In many cases, demolishing an old house is cheaper than a complete remodel, with or without an addition. It really depends on the house, its location and its situation. I think it all comes down to how much you want to change in the house. As you said, if you are going to change a lot, then it's better to just tear down the house and start from scratch.
However, you can check if you can use the existing base. Unlike remodeling a kitchen or bathroom, a bowel renovation involves significant demolition, as it takes the house completely to its foundations. In some situations, it takes more time and more money to tear down and renovate a house than to rebuild it. The age and condition of the home, the complexity of local building codes, and the availability of labor and materials can affect the cost of a bowel renovation.
Because budgets and estimated timelines vary widely from project to project, deciding whether to rebuild or renovate remains a very personal decision. In his article “Should I renovate my house or tear it down and rebuild it? for EcoHome, explains Mike Reynolds. He writes that “there is a dialogue that you must have first with yourself and then with the right professionals, to make the right decision for you. Among many other “emotional and logistical” factors, homeowners must consider whether the layout of their home meets their present and future needs, if the house is well positioned to take advantage of the construction site, and how well the current design of the house on the market would work if it were put up for sale.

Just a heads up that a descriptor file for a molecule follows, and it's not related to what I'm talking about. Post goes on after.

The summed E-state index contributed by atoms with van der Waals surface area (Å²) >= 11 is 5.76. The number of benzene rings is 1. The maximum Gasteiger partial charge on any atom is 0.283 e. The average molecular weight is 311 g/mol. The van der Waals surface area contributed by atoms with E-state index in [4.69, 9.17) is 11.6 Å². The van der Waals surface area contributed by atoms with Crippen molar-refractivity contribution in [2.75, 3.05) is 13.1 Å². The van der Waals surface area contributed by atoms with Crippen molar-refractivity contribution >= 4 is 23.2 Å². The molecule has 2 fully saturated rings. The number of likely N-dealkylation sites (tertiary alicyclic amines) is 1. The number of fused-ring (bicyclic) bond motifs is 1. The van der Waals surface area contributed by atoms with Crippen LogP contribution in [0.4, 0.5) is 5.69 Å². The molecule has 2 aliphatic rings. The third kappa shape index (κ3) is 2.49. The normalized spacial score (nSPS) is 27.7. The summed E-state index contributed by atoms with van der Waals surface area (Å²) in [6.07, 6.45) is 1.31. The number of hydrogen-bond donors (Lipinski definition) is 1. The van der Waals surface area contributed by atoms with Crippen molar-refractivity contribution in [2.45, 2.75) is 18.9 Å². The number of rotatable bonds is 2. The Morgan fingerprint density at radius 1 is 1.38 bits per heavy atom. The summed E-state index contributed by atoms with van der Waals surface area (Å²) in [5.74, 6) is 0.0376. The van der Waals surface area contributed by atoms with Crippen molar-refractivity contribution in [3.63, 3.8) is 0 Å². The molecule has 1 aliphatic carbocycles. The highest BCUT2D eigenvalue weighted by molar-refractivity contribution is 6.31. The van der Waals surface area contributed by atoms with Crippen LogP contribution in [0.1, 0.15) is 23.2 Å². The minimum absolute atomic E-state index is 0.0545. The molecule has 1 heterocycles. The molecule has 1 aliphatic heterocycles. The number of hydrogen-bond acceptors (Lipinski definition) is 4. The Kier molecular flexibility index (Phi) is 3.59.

Homeowners should also consider how easily they can obtain financing for their new construction or intestinal remodeling project and how long they can afford to live elsewhere. Next, we help homeowners answer whether they should remodel or rebuild their homes by answering a myriad of questions about costs, efficiency and ROI. While gut renovations may be the right choice for some homeowners, Davis notes that “if your home needs a complete renovation, then a remodel isn't for you. If you buy a home with the intention of destroying it, include it in your budget for what you are willing to shell out on a home.
However, if you're completely destroying the house or if the house will be unoccupied for an extended period of time, you may need a builder's hazard policy or an unoccupied housing policy. People often talk about gutting a house when they simply want to say that they are planning to remodel their homes.